So where did the name P. Tendercool come from?
Stephanie: Well, it is derived from two of our original clients. The aforementioned New York client who asked us to work on his Central Park condo, his name is Evan Cole, so the ‘cool’ in P. Tendercool comes from there. The ‘Tender’ comes from another U.S. client that we mentioned earlier we had made a major sale to just prior to our decision to leave Belgium, her name is Lorraine Letendre. The ‘P’ is for Pieter because when we were in Belgium our business was under my name ST Grusenmeyer due to my family being so well known in the business, so everyone thought Pieter was Mr.Grusenmeyer.
Pieter: The name is an homage to the two people who helped us start this journey and it is also a reference to ‘tenderfoot’ as we were new to this and just starting out.
When did you move into your current space, which is amazing I must say.
Pieter: We opened here almost 10 years ago. We fell in love with the space. A colleague of Stephanie’s father used to occupy this space and he mentioned he was moving out and asked if we were interested in moving in, to which we of course said - “Yes”.
Where do you source your wood?
Stephanie: We have a selection of about 200 planks. That includes wood from Vietnam and Thailand.
Pieter: We have collected those over 12 years. It’s a super rare collection, in fact I don’t know of anyone who has a collection like it. We travelled around and met with guys who buy up old rice barns, old houses, pillars and beams and depending on the social status of the families who occupied the properties you could find some amazing hardwoods. We
only work with reclaimed woods. We don’t kill trees. We make the effort every month or every two months to go and source beautiful woods.
Tell us about your connection to Salvador Dali.
Pieter: From the start we knew we wanted to work with bronze. As antique dealers we love the patina of bronze. We knew the technology existed in the region as it is part of the history here, just look at the Buddha statues. So we said bronze and wood, that will work. We needed to translate our ideas into actual creations. We spent the best part of two years looking for the right people who could help with the bronze work we needed done, many did not want to work with us as often we only needed two table legs cast at a time and most did not see the business in it, and then we met Armando through friends. He was in his late 60s, he’s a bronze master, he started out in Milano and did a lot of work for Salvador Dali. He saw our wood and said - “I will help you”. And he did. So for two years he worked with us on the designs, fine-tuning, defining what could be cast in bronze and what couldn’t.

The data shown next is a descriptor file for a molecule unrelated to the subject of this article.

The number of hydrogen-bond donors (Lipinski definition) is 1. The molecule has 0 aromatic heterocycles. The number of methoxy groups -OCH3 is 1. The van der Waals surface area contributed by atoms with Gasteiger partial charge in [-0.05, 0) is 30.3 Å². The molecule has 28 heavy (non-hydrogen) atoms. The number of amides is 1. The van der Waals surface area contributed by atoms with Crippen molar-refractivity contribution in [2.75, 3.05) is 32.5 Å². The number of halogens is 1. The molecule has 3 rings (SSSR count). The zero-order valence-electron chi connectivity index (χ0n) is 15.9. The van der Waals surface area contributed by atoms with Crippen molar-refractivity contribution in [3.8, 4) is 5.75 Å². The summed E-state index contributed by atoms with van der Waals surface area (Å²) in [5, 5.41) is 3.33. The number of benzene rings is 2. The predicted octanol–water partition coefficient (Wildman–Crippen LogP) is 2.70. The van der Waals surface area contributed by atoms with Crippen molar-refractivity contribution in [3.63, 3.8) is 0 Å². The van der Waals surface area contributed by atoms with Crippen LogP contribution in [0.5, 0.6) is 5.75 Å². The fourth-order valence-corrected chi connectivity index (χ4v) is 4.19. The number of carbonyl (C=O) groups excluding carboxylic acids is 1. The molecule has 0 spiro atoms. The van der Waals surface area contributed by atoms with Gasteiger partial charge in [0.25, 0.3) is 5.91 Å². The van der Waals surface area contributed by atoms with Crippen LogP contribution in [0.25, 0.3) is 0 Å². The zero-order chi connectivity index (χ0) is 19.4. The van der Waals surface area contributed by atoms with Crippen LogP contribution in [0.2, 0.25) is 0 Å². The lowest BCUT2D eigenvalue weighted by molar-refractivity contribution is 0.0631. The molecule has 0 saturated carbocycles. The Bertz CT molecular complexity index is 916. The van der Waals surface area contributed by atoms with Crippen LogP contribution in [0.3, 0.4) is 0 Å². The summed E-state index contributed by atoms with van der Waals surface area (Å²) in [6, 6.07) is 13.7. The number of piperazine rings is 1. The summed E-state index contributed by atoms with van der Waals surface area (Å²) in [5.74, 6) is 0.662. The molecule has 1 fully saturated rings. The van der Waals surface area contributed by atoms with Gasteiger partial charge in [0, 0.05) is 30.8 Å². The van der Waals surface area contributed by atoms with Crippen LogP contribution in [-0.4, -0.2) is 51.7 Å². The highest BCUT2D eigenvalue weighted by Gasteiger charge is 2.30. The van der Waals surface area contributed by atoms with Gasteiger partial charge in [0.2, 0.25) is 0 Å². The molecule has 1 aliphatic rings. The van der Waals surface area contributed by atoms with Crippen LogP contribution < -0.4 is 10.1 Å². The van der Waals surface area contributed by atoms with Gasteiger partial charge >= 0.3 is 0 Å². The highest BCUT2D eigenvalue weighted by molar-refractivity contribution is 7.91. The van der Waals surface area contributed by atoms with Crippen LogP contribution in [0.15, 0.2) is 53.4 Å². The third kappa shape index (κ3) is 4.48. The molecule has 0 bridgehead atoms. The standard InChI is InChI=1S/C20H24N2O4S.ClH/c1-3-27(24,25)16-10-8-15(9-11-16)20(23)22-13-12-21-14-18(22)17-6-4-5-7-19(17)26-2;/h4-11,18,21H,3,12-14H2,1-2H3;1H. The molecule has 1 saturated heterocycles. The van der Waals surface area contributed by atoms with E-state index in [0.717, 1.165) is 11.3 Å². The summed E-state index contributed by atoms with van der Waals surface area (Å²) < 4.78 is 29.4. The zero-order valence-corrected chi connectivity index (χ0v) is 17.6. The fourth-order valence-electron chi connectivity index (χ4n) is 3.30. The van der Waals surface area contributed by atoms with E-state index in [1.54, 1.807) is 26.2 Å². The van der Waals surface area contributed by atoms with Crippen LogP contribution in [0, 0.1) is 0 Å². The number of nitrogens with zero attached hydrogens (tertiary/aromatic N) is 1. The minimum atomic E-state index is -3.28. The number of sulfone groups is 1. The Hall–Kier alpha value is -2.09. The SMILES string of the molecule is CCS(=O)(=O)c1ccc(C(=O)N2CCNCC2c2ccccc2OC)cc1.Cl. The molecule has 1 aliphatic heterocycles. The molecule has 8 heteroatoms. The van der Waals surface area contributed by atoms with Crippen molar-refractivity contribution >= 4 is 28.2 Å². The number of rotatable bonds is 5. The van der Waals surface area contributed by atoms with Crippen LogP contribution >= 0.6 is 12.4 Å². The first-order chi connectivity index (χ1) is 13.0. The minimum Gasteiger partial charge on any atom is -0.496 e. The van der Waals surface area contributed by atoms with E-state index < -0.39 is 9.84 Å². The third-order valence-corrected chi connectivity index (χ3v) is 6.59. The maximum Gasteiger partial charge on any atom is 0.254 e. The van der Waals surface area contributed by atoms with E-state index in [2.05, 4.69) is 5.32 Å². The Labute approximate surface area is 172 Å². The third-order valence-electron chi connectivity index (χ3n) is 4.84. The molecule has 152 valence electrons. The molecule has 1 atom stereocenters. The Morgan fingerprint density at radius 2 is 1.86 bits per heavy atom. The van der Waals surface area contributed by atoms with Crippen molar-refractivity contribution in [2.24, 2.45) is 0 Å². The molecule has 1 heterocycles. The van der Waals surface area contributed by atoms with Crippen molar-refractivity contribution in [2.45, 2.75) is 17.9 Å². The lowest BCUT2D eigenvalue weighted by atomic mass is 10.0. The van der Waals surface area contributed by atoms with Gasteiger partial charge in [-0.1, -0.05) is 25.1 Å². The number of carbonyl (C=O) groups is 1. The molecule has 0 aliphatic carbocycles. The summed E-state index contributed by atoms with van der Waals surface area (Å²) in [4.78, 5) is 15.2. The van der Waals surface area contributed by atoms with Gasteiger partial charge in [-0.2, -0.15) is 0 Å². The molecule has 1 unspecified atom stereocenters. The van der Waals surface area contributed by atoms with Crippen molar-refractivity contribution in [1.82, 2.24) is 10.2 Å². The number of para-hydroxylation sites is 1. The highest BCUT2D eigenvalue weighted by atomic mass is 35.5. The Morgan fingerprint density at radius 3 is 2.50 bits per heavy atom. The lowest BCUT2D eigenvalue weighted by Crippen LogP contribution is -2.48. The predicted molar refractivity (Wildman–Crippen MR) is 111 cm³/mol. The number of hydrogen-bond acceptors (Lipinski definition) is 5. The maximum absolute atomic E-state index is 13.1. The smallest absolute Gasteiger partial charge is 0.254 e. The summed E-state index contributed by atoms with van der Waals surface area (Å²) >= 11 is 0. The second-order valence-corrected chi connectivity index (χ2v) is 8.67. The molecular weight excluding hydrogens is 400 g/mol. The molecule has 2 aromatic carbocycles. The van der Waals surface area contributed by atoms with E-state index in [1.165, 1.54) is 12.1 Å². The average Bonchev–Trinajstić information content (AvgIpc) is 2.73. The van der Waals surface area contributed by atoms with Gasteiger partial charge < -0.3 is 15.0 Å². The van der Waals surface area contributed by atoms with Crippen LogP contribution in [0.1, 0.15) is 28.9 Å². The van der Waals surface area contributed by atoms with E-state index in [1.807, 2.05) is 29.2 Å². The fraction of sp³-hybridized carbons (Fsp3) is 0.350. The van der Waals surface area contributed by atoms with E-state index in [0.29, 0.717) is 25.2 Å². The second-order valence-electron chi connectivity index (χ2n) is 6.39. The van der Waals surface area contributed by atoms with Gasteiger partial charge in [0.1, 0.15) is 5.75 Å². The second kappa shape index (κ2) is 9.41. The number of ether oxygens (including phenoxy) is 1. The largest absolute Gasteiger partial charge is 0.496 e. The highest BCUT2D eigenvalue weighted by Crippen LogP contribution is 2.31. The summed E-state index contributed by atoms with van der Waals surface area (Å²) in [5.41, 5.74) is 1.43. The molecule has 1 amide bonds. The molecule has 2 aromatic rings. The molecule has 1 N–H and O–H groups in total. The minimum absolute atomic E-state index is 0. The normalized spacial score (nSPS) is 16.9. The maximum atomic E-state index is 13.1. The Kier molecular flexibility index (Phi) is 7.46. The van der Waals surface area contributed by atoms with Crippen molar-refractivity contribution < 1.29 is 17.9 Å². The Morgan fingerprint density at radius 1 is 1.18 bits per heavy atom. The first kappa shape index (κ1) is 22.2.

Stephanie: He saw an opportunity to work on something different and he loved it. He loves a challenge. He’s 79 now and doesn’t want to retire.
Pieter: He understood about doing one-offs and limited editions. He is truly an old school master.
Stephanie: One day someone asked the question - “But what chairs do we put with your tables?” And we thought ‘hmmm, chairs’. That’s when we started making chairs.
Pieter: It was market driven.
Stephanie: Then we realized that once our clients bought a table and chairs they did not come back as they did not need to because they already have such a quality table that will last, so that is where the idea for sofas came along.
Pieter: Also, we love designing tables but to do one thing for the rest of our lives that’s not us. You learn as you go. We had already developed our wood expertise and then we asked ourselves what else can we do with our expertise and that is why two years ago we started making sofas.
You’ve recently opened PT Lab, can you tell us more about that?